Since March, many of our lives are just a series of Zoom classes and watching movies with a borrowed Netflix password. It doesn’t need to be this way. EvCC’s drama department is still full steam ahead with their latest production, True Crime Shakespeare: Tudor Truth and Jacobean Justice.
Directed by Mandy Canales and Beth Peterson and featuring the acting talents of Katie Becerril Maldonado, Canales, Tessa Denton, Tyler Garver, Neil Northup, Troy Ogle, True Crime Shakespeare tells the famous tale of “The Scottish Play” as a real crime documentary in the vein of Unsolved Mysteries.
The initial idea to adapt Macbeth came to Canales after seeing the play in London. Originally planned as a dateline news segment, Canales states it didn’t feel right for the Scottish general turned king’s reign at EvCC. Canales said, “It made more sense as a crime documentary than a dateline piece.”
For those familiar with Macbeth, you can see the logic in the change. There was a small problem: none of the cast had seen Unsolved Mysteries before. This absence of knowledge gave some of the cast difficulty imagining how the play would go. But a little binge-watching solved the problem. Garner said, “Once I saw the Son of Sam episode, it clicked. I got it.”
Even with the feel of the production set, you might ask, “How is the drama department going to pull off a play over Zoom when my teacher can’t even get a screen share to work?”
I have seen the rehearsal and it’s ingenious.
The play isn’t just a monitor full of actors like the opening credits to The Brady Bunch; there is a lot of coordination and planning with this production. The screens are coordinated only to show the actors in the scene, and backgrounds are set using the green screen feature in Zoom which the actors change between settings.
The cast isn’t only wearing different hats on the digital stage, but in production as well. According to Canales and Peterson, the actors came up with most of the script, and due to COVID-19 restrictions, the actors are running wardrobe, props and backgrounds as well. Actress Denton said, “Since we’re only seen from the chest up, costume changes are fast.” However, there are some downsides.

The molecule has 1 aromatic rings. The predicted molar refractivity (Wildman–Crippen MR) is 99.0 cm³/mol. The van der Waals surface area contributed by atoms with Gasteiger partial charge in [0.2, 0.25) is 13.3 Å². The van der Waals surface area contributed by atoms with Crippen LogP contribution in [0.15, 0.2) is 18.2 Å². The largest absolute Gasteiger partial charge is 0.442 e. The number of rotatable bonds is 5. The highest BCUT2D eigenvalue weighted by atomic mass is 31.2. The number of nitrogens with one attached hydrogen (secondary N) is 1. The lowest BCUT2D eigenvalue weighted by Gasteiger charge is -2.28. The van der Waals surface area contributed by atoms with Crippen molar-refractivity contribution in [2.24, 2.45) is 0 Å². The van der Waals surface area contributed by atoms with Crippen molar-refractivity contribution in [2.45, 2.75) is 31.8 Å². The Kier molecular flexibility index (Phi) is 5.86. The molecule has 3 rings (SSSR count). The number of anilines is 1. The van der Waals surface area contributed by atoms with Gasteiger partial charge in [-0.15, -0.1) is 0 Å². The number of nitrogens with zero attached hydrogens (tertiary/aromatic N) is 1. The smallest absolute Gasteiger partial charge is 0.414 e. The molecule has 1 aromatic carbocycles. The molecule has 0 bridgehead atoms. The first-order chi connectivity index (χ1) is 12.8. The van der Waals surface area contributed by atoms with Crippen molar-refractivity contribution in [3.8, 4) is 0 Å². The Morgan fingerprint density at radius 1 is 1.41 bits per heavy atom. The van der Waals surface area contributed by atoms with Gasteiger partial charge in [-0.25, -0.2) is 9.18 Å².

Even though the actors don’t have to deal with bumping into each other backstage while doing a full costume change, the cast and directors miss sharing the stage with fellow actors. Ogle stated, “It’s hard to do movement and connect with the other actors.”
The lack of connections and awareness of movement can lead to continuity errors, something the performers are well aware of. Northrop explains,” Keeping track of placement is important. I need to make sure I’m grabbing something from the right side of the screen if another character is handing me something.”
Imagine Macbeth (Northrop) is on the right side of your screen and is handed a dagger from the left side. Unless he’s using magic, Macbeth should pull the dagger from the left side of the screen. But prop placement isn’t the biggest worry; it’s technology.
At some point over the last eight months, many of us have been in a Zoom class where a student or teacher froze or their audio stuttered from buffering. Even worse, the host lost their connection altogether. Directors Canales and Peterson are aware that these things could happen, but luckily so does the audience.
Canales said, “We think the audience will be understanding if there is a technical problem.” Both directors express confidence in the system; with no glitches during the rehearsal, things look good.
Zoom isn’t the ideal setting for an actor used to the stage; Denton said she found it jarring. Most of the actors expressed trepidation and even terror at the idea of taking Shakespeare to Zoom, but they certainly don’t show it during rehearsal.
The special effects, stage -or screen choreography and the backgrounds were executed as planned. The actors slipped between characters like fleeting shadows, which you will see during the in-character Q&A session as the EvCC theater department brings Shakespeare into the 21st century.
True Crime Shakespeare: Tudor Truth and Jacobean Justice runs at 7:30 p.m. Thursday-Saturday Nov. 12-14 and 19-21.
Click here to learn more.
Correction: An earlier version of this story had Canales seeing the play in London presented as a dateline news story.